The Sunbeam Motor Car Company Limited, formed in
March 1905 produced large numbers of cars at Moorfield Works, Upper
Villiers Street, Wolverhampton. The cars were available in many forms,
including running chassis, which were available to anyone wanting to add
their own bodywork. It is likely that some of the chassis ended-up as
lightweight vans and lorries.
Sunbeam did build a small number of lightweight
lorry and van bodies for some of its standard car chassis, but it was
always a low-key affair, cars came first.
During the early part of the First
World War, Sunbeam produced military staff cars and
ambulances based on the well tried and tested 16 hp.
||A Sunbeam ambulance.
| Another Sunbeam
||A line-up of Sunbeam
ambulances outside Wolverhampton Low Level Railway
|Another row of Sunbeam
ambulances outside the railway station.
|Large numbers of Sunbeam ambulances were supplied to
the British and allied forces, including the Russian
army. In 1915 the government insisted that production of
the Sunbeam ambulances and staff cars should be handed
over to the Rover Car Company so that Sunbeam could
concentrate on production of much-needed aero engines
and aircraft. Although Rover wanted to put its name on
the vehicles, it was not allowed to do so. As a result,
during the war, vehicles carrying the Sunbeam name were
built in Coventry by Rover.
By the late 1920s car sales were declining and so the
company turned its attention to the growing market for
buses. In 1928 Hugh Rose designed a 6-wheel chassis, with an 8 litre,
6-cylinder engine called the 'Sikh', followed in 1929 by the 4-wheeled 'Pathan'.
They were primarily designed for bus use, but a number
of lorries were built around them. Only a small number
of chassis were made.
1931 saw the formation of Sunbeam Commercial
Vehicles, which produced large numbers of trolley buses.
By 1934 the Sunbeam group as a whole was in financial
difficulties, people no longer wanted expensive,
slightly old-fashioned cars. The solution was to be the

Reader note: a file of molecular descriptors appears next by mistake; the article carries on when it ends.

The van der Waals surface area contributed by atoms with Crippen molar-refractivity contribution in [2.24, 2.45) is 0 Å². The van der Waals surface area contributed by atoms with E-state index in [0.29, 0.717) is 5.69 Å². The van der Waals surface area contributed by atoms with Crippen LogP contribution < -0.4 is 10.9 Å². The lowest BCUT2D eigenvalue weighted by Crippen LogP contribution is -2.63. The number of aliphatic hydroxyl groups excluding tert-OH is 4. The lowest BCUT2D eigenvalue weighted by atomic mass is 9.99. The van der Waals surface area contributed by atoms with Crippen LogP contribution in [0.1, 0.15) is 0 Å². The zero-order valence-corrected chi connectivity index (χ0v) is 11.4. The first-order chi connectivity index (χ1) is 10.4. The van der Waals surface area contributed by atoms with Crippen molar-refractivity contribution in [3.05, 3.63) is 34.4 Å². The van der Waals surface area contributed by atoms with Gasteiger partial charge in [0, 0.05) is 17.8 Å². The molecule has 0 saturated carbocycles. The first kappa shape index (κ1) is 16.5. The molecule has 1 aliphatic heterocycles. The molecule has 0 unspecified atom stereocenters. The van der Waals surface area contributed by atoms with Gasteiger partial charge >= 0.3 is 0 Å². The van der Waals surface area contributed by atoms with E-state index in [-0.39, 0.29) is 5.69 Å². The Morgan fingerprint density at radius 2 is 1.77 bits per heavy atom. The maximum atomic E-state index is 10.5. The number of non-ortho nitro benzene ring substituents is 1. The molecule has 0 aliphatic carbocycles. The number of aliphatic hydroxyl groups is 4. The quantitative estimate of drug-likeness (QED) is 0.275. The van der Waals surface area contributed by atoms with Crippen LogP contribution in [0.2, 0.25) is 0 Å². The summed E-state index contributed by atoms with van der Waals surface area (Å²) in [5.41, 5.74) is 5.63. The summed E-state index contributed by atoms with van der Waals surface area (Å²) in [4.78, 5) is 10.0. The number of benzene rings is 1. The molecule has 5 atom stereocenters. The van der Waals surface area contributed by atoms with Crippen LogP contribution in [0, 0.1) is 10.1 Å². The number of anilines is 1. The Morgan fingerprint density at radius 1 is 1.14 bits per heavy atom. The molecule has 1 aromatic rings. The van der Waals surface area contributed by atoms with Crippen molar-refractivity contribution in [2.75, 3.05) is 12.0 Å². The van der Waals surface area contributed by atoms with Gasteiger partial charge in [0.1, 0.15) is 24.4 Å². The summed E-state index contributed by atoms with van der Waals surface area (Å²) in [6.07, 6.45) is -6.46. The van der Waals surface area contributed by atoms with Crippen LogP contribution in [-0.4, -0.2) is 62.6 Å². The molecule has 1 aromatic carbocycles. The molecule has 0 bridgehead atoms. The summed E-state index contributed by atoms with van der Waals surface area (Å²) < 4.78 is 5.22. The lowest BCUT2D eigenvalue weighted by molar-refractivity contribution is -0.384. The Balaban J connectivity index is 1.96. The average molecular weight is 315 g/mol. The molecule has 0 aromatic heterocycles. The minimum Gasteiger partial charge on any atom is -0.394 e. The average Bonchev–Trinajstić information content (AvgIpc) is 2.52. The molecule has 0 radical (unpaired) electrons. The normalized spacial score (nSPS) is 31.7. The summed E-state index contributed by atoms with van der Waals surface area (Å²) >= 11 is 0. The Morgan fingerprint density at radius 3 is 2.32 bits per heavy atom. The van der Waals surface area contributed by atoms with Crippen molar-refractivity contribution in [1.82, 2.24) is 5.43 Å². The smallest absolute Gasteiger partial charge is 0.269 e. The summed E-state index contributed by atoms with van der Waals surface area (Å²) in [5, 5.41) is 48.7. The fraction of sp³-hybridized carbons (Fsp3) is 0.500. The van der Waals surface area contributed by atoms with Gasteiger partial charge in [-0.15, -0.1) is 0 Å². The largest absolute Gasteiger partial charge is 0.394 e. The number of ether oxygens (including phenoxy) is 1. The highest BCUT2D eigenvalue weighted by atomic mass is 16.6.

Sunbeam ‘Dawn’, but it was slow to sell, and there were
initial problems with the design. £3½ million had been spent on
development and tooling costs for the new car, but it
wasn’t recovered. At one point, money was so short
that wheels and tyres from half completed cars had to be
removed to meet the weekly wages bill. On November 17th,
1934 Sunbeam Commercial Vehicles became a limited
Things didn’t improve and Sunbeam
soon went into liquidation. In July 1935 S.T.D. and Sunbeam
Commercial Vehicles Limited were purchased by Rootes
Securities, who had no interest in high quality cars,
only volume production. Rootes kept the Sunbeam name and
quickly closed the car building part of the factory.
In December 1935 bus manufacturer
AEC (Associated Equipment Company Limited) became
interested in Sunbeam Commercial Vehicles Limited. AEC’s
managing director C. W. Reeve, and AEC’s chairman J. T.
C. Moore-Brabazon joined the board. This resulted in the
production of a Sunbeam bus built on an AEC chassis, and
powered by a Gardner diesel engine. The project seems
to have been a failure as few were sold.
At this time the company also produced crankcases
for AEC, stampings for Ford, and battery-powered vehicles such as milk
floats, like the one in the advert opposite, which is from the Co-operative
Much of the Moorfields site, where the cars were
built, was soon acquired by Villiers. By 1944 AEC had lost interest in
Sunbeam Commercial Vehicles Limited, which was sold to the Brockhouse
Group in 1946, after becoming an important source of machine tools for
the group. In 1948 Brockhouse changed the name to the Sunbeam Trolleybus
Company, which in January 1949 was acquired by Guy Motors.
In 1953 production moved to the Guy factory in Park
Lane, were an extension had been built to the machine shop. A sad end
for Sunbeam, especially as so much had been achieved during the glorious
half a century at Moorfields.